Stalker until I shall have fully performed [Ed. Note.-For other cases, see Payment, my part of the agreement as hereinafter set Cent. Dig. $ 14312; Dec. Dig. 8 59.*]

forth. I hereby agree to keep said prop2. CHATTEL MORTGAGES ( 106*)–CONSTRUC-erty at my own risk and charge and pay TION-INTENTION OF PARTIES.

said Edwina E. Stalker for the use thereof In construing an instrument claimed to be the sum of $58.16 on or before the 1st day a chattel mortgage, it was proper to consider of July, 1907, as evidenced by her indorsethe intent of the parties as disclosed by the writing in the light of the surrounding circum- ments on the back of this agreement, when stances in which it was executed.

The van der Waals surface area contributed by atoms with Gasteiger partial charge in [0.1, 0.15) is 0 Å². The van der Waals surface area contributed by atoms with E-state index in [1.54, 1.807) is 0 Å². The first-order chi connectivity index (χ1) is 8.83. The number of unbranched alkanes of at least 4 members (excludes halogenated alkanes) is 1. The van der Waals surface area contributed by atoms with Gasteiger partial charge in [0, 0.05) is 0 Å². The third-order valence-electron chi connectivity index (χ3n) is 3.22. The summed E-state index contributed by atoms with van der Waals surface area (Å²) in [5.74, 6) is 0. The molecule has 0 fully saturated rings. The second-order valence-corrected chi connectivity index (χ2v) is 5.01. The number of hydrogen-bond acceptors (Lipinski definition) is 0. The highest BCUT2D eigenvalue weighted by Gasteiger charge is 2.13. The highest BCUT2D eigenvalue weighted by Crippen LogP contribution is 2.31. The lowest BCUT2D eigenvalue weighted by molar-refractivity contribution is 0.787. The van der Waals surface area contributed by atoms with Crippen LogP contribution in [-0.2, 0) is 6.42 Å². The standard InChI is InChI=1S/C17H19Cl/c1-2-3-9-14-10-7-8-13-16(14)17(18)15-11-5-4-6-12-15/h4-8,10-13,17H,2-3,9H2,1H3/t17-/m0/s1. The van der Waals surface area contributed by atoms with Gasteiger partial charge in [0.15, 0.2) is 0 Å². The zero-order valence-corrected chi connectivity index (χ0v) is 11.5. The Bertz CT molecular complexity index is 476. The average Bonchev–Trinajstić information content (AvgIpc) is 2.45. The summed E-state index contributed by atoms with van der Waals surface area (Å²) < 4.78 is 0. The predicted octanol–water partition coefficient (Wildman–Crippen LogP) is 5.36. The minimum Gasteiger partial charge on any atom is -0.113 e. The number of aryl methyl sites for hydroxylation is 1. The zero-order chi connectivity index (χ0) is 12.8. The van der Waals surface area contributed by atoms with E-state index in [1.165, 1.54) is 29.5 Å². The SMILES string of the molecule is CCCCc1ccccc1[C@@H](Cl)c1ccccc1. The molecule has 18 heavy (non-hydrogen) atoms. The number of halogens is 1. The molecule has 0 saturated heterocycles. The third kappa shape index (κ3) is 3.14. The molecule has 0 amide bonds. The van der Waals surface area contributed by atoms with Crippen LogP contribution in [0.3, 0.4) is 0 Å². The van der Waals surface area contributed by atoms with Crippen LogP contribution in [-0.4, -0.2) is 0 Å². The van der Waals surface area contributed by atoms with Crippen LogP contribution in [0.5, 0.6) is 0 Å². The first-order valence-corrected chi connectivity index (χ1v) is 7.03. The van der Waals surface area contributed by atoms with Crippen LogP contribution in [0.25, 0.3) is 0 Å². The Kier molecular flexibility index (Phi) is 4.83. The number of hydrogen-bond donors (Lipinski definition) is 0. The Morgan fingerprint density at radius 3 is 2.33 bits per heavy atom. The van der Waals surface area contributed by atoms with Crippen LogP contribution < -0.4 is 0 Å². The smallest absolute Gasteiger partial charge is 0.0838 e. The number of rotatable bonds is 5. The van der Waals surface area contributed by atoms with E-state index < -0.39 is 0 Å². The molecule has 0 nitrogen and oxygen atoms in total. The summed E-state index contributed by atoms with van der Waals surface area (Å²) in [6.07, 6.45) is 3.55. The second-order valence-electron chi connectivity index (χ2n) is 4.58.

said goods and chattels shall become my [Ed. Note.-For other cases, see Chattel Mort- property, when all claim to the same by her gages, Cent. Dig. $$ 102, 109; Dec. Dig. § 106.*] J shall cease and be determined. It is further hereby agreed that said goods and chattels, import into this document a condition or are to be kept by me at my residence, No. contingency of which it furnishes no inti115 Ann street, Hartford, or in some place mation. There is nothing in the complaint of storage in said Hartford, the name of from which payment can be found or inwhich I am to inform said Mrs. Stalker, or ferred. If the defendant wished to avail before I remove said articles from 115 Ann herself of the defense of payment resulting street, and that I will not remove the same from the transaction, she should have spefrom said places without the consent of said cially pleaded it. Practice Book 1908, p. 250, Edwina E. Stalker indorsed on this agree- 8 160. ment, nor dispose of the same in any man- The plaintiff alleged in her complaint, and ner; and it is further agreed by me that if the trial court has found, that this writing I shall make default of any of said pay- was given as security for the debt therein ments, or shall fail in any manner to per described. The court in construing this inform this agreement, the said Edwina E. strument properly took into consideration Stalker shall be entitled to the immediate the intent of the parties as disclosed by the possession of said property, which I hereby writing in the light of the surrounding cirpromise to deliver to her on demand. In cumstances under which it was executed. case I shall violate any part of the foregoing The purpose of the party in executing an inagreement, the said lessor, her agent, or as- strument may be shown by parol evidence. signs may enter upon my premises and take Lovell v. Hammond Co., 66 Conn. 500, 510, possession of said property, and they and 34 Atl. 511; Williams v. Chadwick, 74 Conn. every of them are hereby exonerated from 252, 255, 50 Atl. 720; Post v. Gilbert, 44 any claim on my part, or on the part of Conn. 9, 18; Susman v. Whyard, 149 N. Y. any person in my name or stead for any 127, 130, 43 N. E. 413. damages which I might have against them For the purposes of this case it is unnecfor so doing had this agreement not been essary to determine whether the writing in made and entered into by me. Eunice M. question is a mortgage or a conditional sale. Hayes. [L. S.] This is to certify that the If it is a mortgage the plaintiff had an opabove-described property has been delivered tion either to collect her debt by an action to the lessee named in the foregoing agree- at law, or by a proceeding to foreclose the ment by the undersigned on the terms and mortgage. 27 Cyc. 1515. Assuming that the conditions therein specified. Dated at Hart- contract is a conditional sale, the plaintiff ford this 3d day of June, A. D. 1907. Ed-could bring an action for the debt or reclaim wina E. Stalker, By Terry J. Chapin, Her the property. The finding shows that an Attorney." In response to a demand for se- action for the collection of the debt was curity for her indebtedness the defendant commenced long before possession was taksigned and delivered to the plaintiff this en of the goods. Receiving the goods after writing. This written instrument by a mis- the commencement of this action did not take stated the amount which the defend- estop the plaintiff from making further ant was to pay the plaintiff at $58.16, instead claim on account of the indebtedness in of $53.96. On July 1, 1907, upon demand the question. Robinson's Appeal from Commisdefendant refused payment. This action sioners, 63 Conn. 290, 297, 28 Atl. 40; Crompwas then commenced. A long time after ton v. Beach, 62 Conn. 25, 35, 25 Atl. 446, 18 commencing her action the plaintiff took pos- L. R. A. 187, 36 Am. St. Rep. 323; Bailey session of the articles in question.